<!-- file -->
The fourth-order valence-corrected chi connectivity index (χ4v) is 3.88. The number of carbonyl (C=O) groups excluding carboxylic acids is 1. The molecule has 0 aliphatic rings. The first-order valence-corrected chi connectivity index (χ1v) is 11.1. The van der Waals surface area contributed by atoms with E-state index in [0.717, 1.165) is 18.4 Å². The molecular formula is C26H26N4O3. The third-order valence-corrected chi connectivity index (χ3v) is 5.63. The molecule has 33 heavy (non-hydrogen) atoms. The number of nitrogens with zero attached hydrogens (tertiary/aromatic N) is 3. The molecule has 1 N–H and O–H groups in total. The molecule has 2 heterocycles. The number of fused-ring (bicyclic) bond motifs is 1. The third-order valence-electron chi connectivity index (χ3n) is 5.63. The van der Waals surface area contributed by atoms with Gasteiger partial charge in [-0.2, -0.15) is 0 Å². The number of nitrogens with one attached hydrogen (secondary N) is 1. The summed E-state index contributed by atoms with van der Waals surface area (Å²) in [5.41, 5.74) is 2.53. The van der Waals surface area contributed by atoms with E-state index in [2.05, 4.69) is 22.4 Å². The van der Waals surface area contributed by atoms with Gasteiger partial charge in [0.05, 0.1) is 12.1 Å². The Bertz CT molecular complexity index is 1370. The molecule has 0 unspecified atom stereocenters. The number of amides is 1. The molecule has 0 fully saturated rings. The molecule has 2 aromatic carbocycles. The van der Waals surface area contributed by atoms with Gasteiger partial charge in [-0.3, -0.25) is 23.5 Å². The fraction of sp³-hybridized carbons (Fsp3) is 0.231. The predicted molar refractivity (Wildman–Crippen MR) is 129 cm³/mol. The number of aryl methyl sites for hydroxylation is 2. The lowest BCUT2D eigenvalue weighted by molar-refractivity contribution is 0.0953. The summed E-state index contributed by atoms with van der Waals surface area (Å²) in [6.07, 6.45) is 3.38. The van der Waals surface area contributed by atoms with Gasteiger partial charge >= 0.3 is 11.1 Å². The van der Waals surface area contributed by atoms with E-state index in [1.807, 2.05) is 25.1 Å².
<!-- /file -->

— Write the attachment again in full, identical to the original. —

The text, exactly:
The fourth-order valence-corrected chi connectivity index (χ4v) is 3.88. The number of carbonyl (C=O) groups excluding carboxylic acids is 1. The molecule has 0 aliphatic rings. The first-order valence-corrected chi connectivity index (χ1v) is 11.1. The van der Waals surface area contributed by atoms with E-state index in [0.717, 1.165) is 18.4 Å². The molecular formula is C26H26N4O3. The third-order valence-corrected chi connectivity index (χ3v) is 5.63. The molecule has 33 heavy (non-hydrogen) atoms. The number of nitrogens with zero attached hydrogens (tertiary/aromatic N) is 3. The molecule has 1 N–H and O–H groups in total. The molecule has 2 heterocycles. The number of fused-ring (bicyclic) bond motifs is 1. The third-order valence-electron chi connectivity index (χ3n) is 5.63. The van der Waals surface area contributed by atoms with Gasteiger partial charge in [-0.2, -0.15) is 0 Å². The number of nitrogens with one attached hydrogen (secondary N) is 1. The summed E-state index contributed by atoms with van der Waals surface area (Å²) in [5.41, 5.74) is 2.53. The van der Waals surface area contributed by atoms with E-state index in [2.05, 4.69) is 22.4 Å². The van der Waals surface area contributed by atoms with Gasteiger partial charge in [0.05, 0.1) is 12.1 Å². The Bertz CT molecular complexity index is 1370. The molecule has 0 unspecified atom stereocenters. The number of amides is 1. The molecule has 0 fully saturated rings. The molecule has 2 aromatic carbocycles. The van der Waals surface area contributed by atoms with Gasteiger partial charge in [-0.3, -0.25) is 23.5 Å². The fraction of sp³-hybridized carbons (Fsp3) is 0.231. The predicted molar refractivity (Wildman–Crippen MR) is 129 cm³/mol. The number of aryl methyl sites for hydroxylation is 2. The lowest BCUT2D eigenvalue weighted by molar-refractivity contribution is 0.0953. The summed E-state index contributed by atoms with van der Waals surface area (Å²) in [6.07, 6.45) is 3.38. The van der Waals surface area contributed by atoms with Gasteiger partial charge >= 0.3 is 11.1 Å². The van der Waals surface area contributed by atoms with E-state index in [1.807, 2.05) is 25.1 Å².